July 13, 1969. Three days before Apollo 11 lifts off from Cape Canaveral, the Soviet Union launches Luna 15, a rocket carrying the lunar lander, Firebird. They later claim it was a failed robotic probe, concealing a final attempt at beating America in the moon race and sealing the fate of its lone occupant, Grigor Belinsky, a cosmonaut blackmailed into flying the one-way mission. July, 2019. A multinational mission lands on the moon's Sea of Crises. American astronaut Janet Luckman leads a team in search of the Mother Lode: lunar ice, laced with Helium-3-a desperately needed energy source. The future of humanity rides on Luckman's success. Luckman discovers the Firebird and recovers its flight log, but the body of its mystery cosmonaut (Belinsky) is missing. Facing a 51 hour deadline, the dangerous lunar environment and a traitorous crew member bent on murder, she struggles to find the Mother Lode and uncover Belinsky's fate. A firestorm erupts on Earth as both American and Russian authorities attempt to hide the truth about Firebird. As renowned scientist, Milo Jefferson, investigates the Firebird mystery in Moscow, he finds himself in a hall of mirrors created by the sinister genius leading Russia's new Tsarist government: Mikhail Rabikoff. Rabikoff knows that the revelation of Belinsky's fate could topple his regime and will risk the fate of humanity in his attempt to elude Jefferson's inquiries and destroy the truth.
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RED MOON is the result of my lifelong fascination with space travel, and the Soviet space program in particular. The notion of firing men into space crammed in low-tech contraptions like the cannonball-like Vostok has always struck me as appealingly Jules Vernian. When I was in high school in the 1970s, I even wrote to the Soviet Embassy for information. They responded with this big package of propaganda, which I'm sure landed me on an FBI list!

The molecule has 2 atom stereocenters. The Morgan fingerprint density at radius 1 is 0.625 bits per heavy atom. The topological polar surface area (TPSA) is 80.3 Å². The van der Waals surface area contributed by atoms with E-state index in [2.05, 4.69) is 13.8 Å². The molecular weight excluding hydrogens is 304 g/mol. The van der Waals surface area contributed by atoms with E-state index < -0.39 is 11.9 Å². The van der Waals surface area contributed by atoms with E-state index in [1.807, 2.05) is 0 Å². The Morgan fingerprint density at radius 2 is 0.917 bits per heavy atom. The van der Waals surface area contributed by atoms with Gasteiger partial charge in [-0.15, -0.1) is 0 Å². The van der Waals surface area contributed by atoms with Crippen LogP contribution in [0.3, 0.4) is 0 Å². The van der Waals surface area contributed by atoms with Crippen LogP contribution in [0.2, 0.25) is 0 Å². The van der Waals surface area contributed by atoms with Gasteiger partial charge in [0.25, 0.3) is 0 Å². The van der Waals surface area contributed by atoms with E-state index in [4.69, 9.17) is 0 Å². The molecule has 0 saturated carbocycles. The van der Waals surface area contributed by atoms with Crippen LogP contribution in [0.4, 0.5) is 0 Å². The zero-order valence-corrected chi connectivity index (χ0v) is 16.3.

The germ of inspiration for RED MOON came from a short story called "Sea of Crises," written by my close friend, L. George Daniels, in 1973. The story remained stuck in the back of my mind until I attended a Sotheby's art exhibition in 1993 and wandered into the basement. I was stunned to find a bunch of Soviet space hardware being prepared for sale! I ran into a bald, thickset little man and asked him, "excuse me, sir, but is that REALLY Alexei Leonov's spare EVA suit?" And he said, "da-- I am Leonov." Leonov, in 1965, was the first man to walk in space.
Inspired, I contacted L. George Daniels and suggested we develop RED MOON as a screenplay. We wrote an outline that was a straightforward account of the Moon race from the Soviet perspective. I pitched it to my screen-writing teacher, Pam Wallace (co-authored "Witness"). She said, "why am I supposed to care about this?" I thought hard and came up with the 2019 story line involving a return to the Moon and a search for the Mother Lode, which we wrapped around the 1969 Soviet account. This was too "big" for a screenplay, so I started writing it as a novel in late '97, with contributions from Dan. My dream became reality in November 2000, when RED MOON was a "launch title" for the new FireWord Publishing house.
I think you'll enjoy RED MOON. It's a big, sprawling epic of mankind's onetime obsession with exploring space, an obsession we need to regain if our species is going to survive.About the Author:
David S. Michaels is a journalist and historian who has written numerous articles on technology, space flight, and world history. A California native, he now resides in Lancaster, PA with his wife and three daughters. RED MOON, his first novel, is based on seven years’ research into the secret Soviet lunar program.
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Descripción Breakneck Books, 2007. Paperback. Estado de conservación: New. Nº de ref. de la librería P110979692946